The Engineer's Impact - Remus Tutunea-Fatan
Your inside look at faculty’s research and its effect on society
In this Q&A series, we’ll feature Western Engineering faculty members to gain a succinct overview of their research, understand its impact on society, and discover intriguing little-known facts.
Meet Mechanical and Materials Engineering Associate Professor and Acting Department Chair Remus Tutunea-Fatan.
Can you describe your research?
The primary focus of my research is related to the design and manufacturing of functional surfaces. These surfaces generally incorporate an array of microstructures – typically of micron dimensions – of more or less regular geometry that are added to enhance certain properties of the “bare” or “structureless” surface. This augmentation of the properties is sometimes called surface functionalization. While various manufacturing processes can be used to fabricate these microstructures, my research team – working in close collaboration with researchers from National Research Council of Canada – relies on in-house developed variants of single point diamond cutting and laser polishing technologies. One of the key components of my research is a multi-axis CNC micromachining center whose precision approaches the nanometric domain.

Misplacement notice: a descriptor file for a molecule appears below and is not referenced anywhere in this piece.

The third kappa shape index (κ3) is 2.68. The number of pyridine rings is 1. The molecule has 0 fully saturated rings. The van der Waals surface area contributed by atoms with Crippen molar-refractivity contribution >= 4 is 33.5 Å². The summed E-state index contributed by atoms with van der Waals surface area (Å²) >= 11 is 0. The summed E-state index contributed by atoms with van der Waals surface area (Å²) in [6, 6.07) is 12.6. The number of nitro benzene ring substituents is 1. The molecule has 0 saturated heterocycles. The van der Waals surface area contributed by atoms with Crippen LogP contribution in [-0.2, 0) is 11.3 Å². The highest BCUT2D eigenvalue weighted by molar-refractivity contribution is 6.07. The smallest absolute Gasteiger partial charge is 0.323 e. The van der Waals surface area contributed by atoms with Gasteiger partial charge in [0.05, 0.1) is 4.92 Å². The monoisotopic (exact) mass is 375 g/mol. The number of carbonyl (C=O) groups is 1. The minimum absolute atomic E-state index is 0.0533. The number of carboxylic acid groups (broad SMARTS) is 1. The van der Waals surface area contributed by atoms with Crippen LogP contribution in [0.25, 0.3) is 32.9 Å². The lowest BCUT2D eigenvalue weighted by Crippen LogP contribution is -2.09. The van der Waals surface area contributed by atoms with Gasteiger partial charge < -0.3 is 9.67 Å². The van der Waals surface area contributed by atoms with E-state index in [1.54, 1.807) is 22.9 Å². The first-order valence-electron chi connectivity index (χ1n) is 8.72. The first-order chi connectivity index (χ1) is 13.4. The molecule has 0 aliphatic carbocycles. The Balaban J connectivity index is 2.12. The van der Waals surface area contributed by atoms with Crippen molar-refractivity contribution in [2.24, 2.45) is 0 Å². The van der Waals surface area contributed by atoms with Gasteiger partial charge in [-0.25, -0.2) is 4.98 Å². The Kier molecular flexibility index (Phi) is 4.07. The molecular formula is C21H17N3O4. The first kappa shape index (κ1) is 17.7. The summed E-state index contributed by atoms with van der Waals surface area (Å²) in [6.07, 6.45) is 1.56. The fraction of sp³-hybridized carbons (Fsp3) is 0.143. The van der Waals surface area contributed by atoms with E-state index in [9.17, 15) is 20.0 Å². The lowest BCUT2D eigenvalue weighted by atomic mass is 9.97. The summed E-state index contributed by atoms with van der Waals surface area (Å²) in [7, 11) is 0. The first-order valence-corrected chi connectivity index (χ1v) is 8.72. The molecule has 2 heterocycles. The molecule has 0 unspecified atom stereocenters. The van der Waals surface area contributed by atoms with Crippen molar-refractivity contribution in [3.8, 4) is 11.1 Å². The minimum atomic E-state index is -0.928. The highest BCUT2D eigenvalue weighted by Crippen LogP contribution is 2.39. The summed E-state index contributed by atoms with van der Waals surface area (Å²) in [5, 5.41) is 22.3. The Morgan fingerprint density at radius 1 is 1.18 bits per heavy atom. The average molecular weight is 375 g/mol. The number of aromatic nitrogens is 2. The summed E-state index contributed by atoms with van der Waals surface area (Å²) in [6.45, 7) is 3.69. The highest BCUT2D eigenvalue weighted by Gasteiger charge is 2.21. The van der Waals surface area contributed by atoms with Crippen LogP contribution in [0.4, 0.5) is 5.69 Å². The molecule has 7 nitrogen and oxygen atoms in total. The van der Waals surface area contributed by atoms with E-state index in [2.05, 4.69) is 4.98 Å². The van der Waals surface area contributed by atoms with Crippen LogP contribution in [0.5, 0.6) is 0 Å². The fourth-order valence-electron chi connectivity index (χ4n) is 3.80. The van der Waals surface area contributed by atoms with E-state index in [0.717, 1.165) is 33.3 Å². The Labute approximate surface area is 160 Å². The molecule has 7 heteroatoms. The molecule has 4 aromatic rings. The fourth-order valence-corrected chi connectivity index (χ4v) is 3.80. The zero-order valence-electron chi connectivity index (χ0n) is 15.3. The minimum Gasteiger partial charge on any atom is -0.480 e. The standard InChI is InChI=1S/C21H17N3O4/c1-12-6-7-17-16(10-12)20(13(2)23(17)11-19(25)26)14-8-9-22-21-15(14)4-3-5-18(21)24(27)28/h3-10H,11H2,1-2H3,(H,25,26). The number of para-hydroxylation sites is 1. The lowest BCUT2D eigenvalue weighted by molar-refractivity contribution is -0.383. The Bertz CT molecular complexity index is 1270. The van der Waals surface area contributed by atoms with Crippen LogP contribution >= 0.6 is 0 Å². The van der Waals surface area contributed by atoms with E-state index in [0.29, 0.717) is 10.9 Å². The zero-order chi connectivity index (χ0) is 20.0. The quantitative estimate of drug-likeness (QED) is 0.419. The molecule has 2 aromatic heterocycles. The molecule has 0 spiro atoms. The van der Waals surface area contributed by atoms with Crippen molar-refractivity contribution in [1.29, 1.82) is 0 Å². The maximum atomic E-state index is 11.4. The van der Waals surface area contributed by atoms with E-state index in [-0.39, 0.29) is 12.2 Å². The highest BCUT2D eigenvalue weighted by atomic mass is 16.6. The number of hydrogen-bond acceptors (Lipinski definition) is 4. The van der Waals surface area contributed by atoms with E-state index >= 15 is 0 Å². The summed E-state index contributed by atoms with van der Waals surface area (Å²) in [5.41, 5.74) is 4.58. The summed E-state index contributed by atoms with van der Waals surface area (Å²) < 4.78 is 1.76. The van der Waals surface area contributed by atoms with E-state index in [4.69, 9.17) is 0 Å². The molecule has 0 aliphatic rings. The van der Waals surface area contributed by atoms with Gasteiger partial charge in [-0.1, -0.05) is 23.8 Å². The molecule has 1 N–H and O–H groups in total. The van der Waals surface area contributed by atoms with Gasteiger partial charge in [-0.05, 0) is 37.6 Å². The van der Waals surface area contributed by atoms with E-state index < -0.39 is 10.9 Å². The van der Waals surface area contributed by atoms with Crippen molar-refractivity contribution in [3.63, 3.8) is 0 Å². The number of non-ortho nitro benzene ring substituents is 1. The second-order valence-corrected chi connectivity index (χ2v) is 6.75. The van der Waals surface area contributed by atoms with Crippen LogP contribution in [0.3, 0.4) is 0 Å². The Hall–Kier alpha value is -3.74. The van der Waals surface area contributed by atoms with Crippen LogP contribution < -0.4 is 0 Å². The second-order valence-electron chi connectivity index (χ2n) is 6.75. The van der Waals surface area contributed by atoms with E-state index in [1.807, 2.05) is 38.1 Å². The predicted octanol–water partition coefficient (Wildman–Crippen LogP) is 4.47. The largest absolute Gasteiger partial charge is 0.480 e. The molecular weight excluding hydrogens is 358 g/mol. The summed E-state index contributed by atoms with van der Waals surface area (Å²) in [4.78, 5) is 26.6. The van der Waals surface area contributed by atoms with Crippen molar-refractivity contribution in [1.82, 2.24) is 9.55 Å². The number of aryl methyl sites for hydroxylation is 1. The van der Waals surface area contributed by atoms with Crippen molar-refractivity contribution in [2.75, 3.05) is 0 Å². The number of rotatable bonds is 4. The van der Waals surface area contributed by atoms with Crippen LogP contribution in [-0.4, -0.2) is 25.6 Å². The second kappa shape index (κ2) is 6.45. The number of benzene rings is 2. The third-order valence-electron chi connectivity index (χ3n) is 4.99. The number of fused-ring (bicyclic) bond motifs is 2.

How does your research impact society in everyday life?
Throughout the years, the augmented functionality of the structured surfaces has found a broad range of applications ranging from optical to biomedical. Regardless, if the microstructures are added to improve the retroreflective properties of the surface, to enhance its aero- or hydro-dynamic performance, to modify its hydrophilic/hydrophobic, oleophylic/oleophobic, iceophlic/iceophobic or fouling resistant behaviour, it is important to realize that their otherwise invisible presence can significantly modify the manner in which the surface interacts with the surrounding environment. In other words, wouldn’t it be nice if someday the popular Canadian tool called an ice scraper will become obsolete because of the icephobic microstructures that were added to the windshield?
What’s an interesting, little-known fact related to your research?
Whether we like it or not, Mother Nature continues to be centuries if not millennia ahead of us when it comes to surface functionalization. For instance – contrary to some older popular beliefs – until several decades ago, we did not know that a superior hydrodynamic performance is warranted not by a smooth but a structured surface (and shark skin remains one of the most relevant examples in this category). The question, however, remains how long will it take us to explain – with a high degree of certainty – why this is the case?